The Floyd County Republican Party picked up two new members this weekend, as District Attorney Leigh Patterson and Coroner Barry Henderson joined the GOP.
“I have been thinking about this for about five years and I just decided that it was time to make it official,” said Patterson.
Patterson cited the National Democratic Party’s movement away from her personal values and beliefs as the main reason behind her decision to switch parties.
“I am just more conservative fiscally and I’m conservative about law enforcement, and I don’t like the way I see things moving in that direction nationally,” said Patterson.
While Henderson also cited growing differences with the Democratic Party as a reason for the switch, he said he believes that the coroner’s position should be non-partisan and he considered running as an independent. He decided that the Republican Party is more in line with his values as a born-again Christian.
“I differ so much with the national Democratic party it had just come to a time where the change was necessary,” said Henderson.
Two other constitutional officers switched to the GOP earlier this year — Sheriff Tim Burkhalter and Clerk of Superior Court Barbara Penson.
The Gwinnett County Commission has approved a permit for a fireworks store at Pleasant Hill Road.
The commission unanimously granted Phantom Fireworks’ request to stay at its location on Pleasant Hill Road. The store opened July 1 on a temporary permit which was supposed to extended permanently a month ago, but a vote was pushed back to this past Tuesday.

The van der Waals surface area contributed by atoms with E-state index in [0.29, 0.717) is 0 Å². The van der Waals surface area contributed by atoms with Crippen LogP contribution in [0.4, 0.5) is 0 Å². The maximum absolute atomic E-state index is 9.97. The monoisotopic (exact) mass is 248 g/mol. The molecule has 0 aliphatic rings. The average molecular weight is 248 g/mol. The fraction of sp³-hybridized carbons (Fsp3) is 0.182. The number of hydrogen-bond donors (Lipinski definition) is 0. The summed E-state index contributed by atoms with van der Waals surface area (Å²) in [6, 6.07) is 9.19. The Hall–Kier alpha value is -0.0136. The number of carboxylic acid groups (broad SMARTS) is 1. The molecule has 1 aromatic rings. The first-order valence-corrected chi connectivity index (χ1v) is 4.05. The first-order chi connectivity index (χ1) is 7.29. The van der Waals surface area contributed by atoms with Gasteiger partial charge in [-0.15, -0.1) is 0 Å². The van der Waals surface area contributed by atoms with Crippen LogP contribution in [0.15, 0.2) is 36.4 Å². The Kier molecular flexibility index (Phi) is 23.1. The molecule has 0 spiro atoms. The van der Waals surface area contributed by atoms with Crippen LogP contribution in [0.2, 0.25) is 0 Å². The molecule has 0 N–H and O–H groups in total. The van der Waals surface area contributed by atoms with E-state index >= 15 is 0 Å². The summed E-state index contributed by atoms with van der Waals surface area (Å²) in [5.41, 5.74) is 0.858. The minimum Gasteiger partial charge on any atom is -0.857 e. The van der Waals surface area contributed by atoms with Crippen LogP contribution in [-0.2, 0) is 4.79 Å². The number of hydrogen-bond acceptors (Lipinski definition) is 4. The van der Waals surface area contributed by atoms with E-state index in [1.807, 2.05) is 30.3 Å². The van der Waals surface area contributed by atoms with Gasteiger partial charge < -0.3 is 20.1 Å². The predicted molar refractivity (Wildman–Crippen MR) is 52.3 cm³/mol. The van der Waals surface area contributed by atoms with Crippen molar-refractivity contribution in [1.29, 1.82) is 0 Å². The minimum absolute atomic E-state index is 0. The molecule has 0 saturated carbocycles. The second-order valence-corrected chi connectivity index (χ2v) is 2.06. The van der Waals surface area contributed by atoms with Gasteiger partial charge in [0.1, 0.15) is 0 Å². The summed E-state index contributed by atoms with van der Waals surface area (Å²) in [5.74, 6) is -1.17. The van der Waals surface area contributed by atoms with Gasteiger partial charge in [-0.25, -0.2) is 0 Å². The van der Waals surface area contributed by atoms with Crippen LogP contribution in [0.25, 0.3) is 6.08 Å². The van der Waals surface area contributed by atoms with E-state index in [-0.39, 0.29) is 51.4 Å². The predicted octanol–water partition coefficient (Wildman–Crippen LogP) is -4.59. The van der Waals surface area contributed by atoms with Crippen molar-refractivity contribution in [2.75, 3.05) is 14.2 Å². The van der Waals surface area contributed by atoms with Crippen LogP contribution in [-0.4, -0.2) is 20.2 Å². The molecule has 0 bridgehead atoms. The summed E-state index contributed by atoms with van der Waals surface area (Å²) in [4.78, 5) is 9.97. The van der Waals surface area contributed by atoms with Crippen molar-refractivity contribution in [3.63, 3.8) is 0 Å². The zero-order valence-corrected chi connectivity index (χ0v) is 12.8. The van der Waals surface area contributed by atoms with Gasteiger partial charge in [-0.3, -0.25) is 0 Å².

It is the only fireworks store in Gwinnett that has permission to operate year-round. Year-round fireworks stores began pushing their into the Georgia market after the state legislature legalized fireworks sales earlier this year. The legalization went into effect on July 1.
Peach State Presidential Politics
Former Arkansas Governor Mike Huckabee released his Georgia leadership team for 2016:
Governor Sonny Perdue, Huckabee for President State ChairU.S. Representative John Linder, State Steering CommitteeState Representative Sam Teasley, Co-Chair State Legislative CommitteeState Representative Tom Kirby, Co-Chair State Legislative CommitteePhil Dacosta, State Grassroots Co-ChairColonel Larry Mrozinski, State Grassroots Co-Chair
Secretary of State Brian Kemp, the architect of the SEC Primary, is talking about the next step to
world domination greater influence for Georgia voters on the 2016 Presidential election.
People flock to the Georgia National Fair at the Georgia National Fairgrounds and Agricenter in Perry for food and rides, but to cast a vote?
That’s the idea this October 8th through the 18th.
Secretary of State Brian Kempplans to organize the first-ever “Peanut Poll”.
Similar to the Iowa Straw Poll, Georgians will be invited to drop a peanut in a Mason jar, as a vote for their favorite presidential candidate during the fair.
During a visit to 13WMAZ, Kemp said, “You come up, and we’ll have an undecided, all 15 Republican candidates. We’ll have all five Democratic candidates. We’ll have an undecided for people who haven’t made up their mind. And obviously, this is not scientific, but it’s a reason to excite people about this race, raise awareness to it.”
He said he has invited all of the presidential candidates to come and speak at the fair. Kemp said some candidates have shown interest, but not officially committed to attending.